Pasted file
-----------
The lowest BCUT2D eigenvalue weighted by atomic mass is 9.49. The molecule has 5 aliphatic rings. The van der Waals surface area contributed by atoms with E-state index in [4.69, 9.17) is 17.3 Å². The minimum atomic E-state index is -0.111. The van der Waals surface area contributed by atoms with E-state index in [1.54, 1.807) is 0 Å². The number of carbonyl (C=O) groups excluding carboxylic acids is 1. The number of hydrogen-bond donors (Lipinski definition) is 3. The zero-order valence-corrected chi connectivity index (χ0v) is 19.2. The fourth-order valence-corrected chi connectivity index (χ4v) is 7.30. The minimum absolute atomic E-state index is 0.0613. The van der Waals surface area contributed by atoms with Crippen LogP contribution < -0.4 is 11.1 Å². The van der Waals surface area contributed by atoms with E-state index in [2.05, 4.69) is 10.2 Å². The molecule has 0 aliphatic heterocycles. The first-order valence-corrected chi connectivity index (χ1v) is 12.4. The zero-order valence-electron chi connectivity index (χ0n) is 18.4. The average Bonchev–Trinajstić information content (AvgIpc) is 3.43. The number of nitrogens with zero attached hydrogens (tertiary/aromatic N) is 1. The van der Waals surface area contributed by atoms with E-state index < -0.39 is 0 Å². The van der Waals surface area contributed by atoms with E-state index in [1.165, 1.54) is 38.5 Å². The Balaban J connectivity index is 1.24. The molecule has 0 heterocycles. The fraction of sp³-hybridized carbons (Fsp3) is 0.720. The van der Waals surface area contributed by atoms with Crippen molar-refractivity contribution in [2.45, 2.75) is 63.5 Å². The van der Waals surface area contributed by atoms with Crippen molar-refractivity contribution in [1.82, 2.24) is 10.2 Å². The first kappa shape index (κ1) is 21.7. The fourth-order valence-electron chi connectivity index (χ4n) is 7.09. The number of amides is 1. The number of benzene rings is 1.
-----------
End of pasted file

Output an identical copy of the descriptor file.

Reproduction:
The lowest BCUT2D eigenvalue weighted by atomic mass is 9.49. The molecule has 5 aliphatic rings. The van der Waals surface area contributed by atoms with E-state index in [4.69, 9.17) is 17.3 Å². The minimum atomic E-state index is -0.111. The van der Waals surface area contributed by atoms with E-state index in [1.54, 1.807) is 0 Å². The number of carbonyl (C=O) groups excluding carboxylic acids is 1. The number of hydrogen-bond donors (Lipinski definition) is 3. The zero-order valence-corrected chi connectivity index (χ0v) is 19.2. The fourth-order valence-corrected chi connectivity index (χ4v) is 7.30. The minimum absolute atomic E-state index is 0.0613. The van der Waals surface area contributed by atoms with Crippen LogP contribution < -0.4 is 11.1 Å². The van der Waals surface area contributed by atoms with E-state index in [2.05, 4.69) is 10.2 Å². The molecule has 0 aliphatic heterocycles. The first-order valence-corrected chi connectivity index (χ1v) is 12.4. The zero-order valence-electron chi connectivity index (χ0n) is 18.4. The average Bonchev–Trinajstić information content (AvgIpc) is 3.43. The number of nitrogens with zero attached hydrogens (tertiary/aromatic N) is 1. The van der Waals surface area contributed by atoms with E-state index < -0.39 is 0 Å². The van der Waals surface area contributed by atoms with E-state index in [1.165, 1.54) is 38.5 Å². The Balaban J connectivity index is 1.24. The molecule has 0 heterocycles. The fraction of sp³-hybridized carbons (Fsp3) is 0.720. The van der Waals surface area contributed by atoms with Crippen molar-refractivity contribution in [2.45, 2.75) is 63.5 Å². The van der Waals surface area contributed by atoms with Crippen molar-refractivity contribution in [1.82, 2.24) is 10.2 Å². The first kappa shape index (κ1) is 21.7. The fourth-order valence-electron chi connectivity index (χ4n) is 7.09. The number of amides is 1. The number of benzene rings is 1.